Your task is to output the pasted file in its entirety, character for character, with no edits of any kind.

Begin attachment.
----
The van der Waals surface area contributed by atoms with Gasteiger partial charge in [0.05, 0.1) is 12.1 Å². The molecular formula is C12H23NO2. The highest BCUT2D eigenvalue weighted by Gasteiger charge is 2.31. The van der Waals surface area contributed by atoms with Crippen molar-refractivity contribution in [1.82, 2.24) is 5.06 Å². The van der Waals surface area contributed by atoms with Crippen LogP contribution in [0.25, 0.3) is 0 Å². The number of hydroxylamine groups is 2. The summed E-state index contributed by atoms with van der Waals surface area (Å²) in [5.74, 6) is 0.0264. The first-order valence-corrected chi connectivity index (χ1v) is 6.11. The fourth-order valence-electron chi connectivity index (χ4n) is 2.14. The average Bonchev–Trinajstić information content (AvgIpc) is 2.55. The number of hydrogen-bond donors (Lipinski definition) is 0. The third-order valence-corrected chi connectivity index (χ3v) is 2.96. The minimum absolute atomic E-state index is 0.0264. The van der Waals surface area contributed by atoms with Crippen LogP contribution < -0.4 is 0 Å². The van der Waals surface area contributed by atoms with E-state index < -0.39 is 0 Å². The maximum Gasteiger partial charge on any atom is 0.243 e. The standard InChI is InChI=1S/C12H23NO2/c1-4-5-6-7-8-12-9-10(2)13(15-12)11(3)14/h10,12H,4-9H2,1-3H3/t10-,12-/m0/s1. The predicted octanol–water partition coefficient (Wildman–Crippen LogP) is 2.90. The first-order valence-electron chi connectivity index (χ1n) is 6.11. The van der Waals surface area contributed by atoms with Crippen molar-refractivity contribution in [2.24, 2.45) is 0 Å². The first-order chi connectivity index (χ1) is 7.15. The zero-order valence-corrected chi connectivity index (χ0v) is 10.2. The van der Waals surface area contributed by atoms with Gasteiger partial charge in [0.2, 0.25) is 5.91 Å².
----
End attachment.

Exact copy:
The van der Waals surface area contributed by atoms with Gasteiger partial charge in [0.05, 0.1) is 12.1 Å². The molecular formula is C12H23NO2. The highest BCUT2D eigenvalue weighted by Gasteiger charge is 2.31. The van der Waals surface area contributed by atoms with Crippen molar-refractivity contribution in [1.82, 2.24) is 5.06 Å². The van der Waals surface area contributed by atoms with Crippen LogP contribution in [0.25, 0.3) is 0 Å². The number of hydroxylamine groups is 2. The summed E-state index contributed by atoms with van der Waals surface area (Å²) in [5.74, 6) is 0.0264. The first-order valence-corrected chi connectivity index (χ1v) is 6.11. The fourth-order valence-electron chi connectivity index (χ4n) is 2.14. The average Bonchev–Trinajstić information content (AvgIpc) is 2.55. The number of hydrogen-bond donors (Lipinski definition) is 0. The third-order valence-corrected chi connectivity index (χ3v) is 2.96. The minimum absolute atomic E-state index is 0.0264. The van der Waals surface area contributed by atoms with Crippen LogP contribution < -0.4 is 0 Å². The van der Waals surface area contributed by atoms with E-state index < -0.39 is 0 Å². The maximum Gasteiger partial charge on any atom is 0.243 e. The standard InChI is InChI=1S/C12H23NO2/c1-4-5-6-7-8-12-9-10(2)13(15-12)11(3)14/h10,12H,4-9H2,1-3H3/t10-,12-/m0/s1. The predicted octanol–water partition coefficient (Wildman–Crippen LogP) is 2.90. The first-order valence-electron chi connectivity index (χ1n) is 6.11. The van der Waals surface area contributed by atoms with Crippen molar-refractivity contribution in [2.24, 2.45) is 0 Å². The first-order chi connectivity index (χ1) is 7.15. The zero-order valence-corrected chi connectivity index (χ0v) is 10.2. The van der Waals surface area contributed by atoms with Gasteiger partial charge in [0.2, 0.25) is 5.91 Å².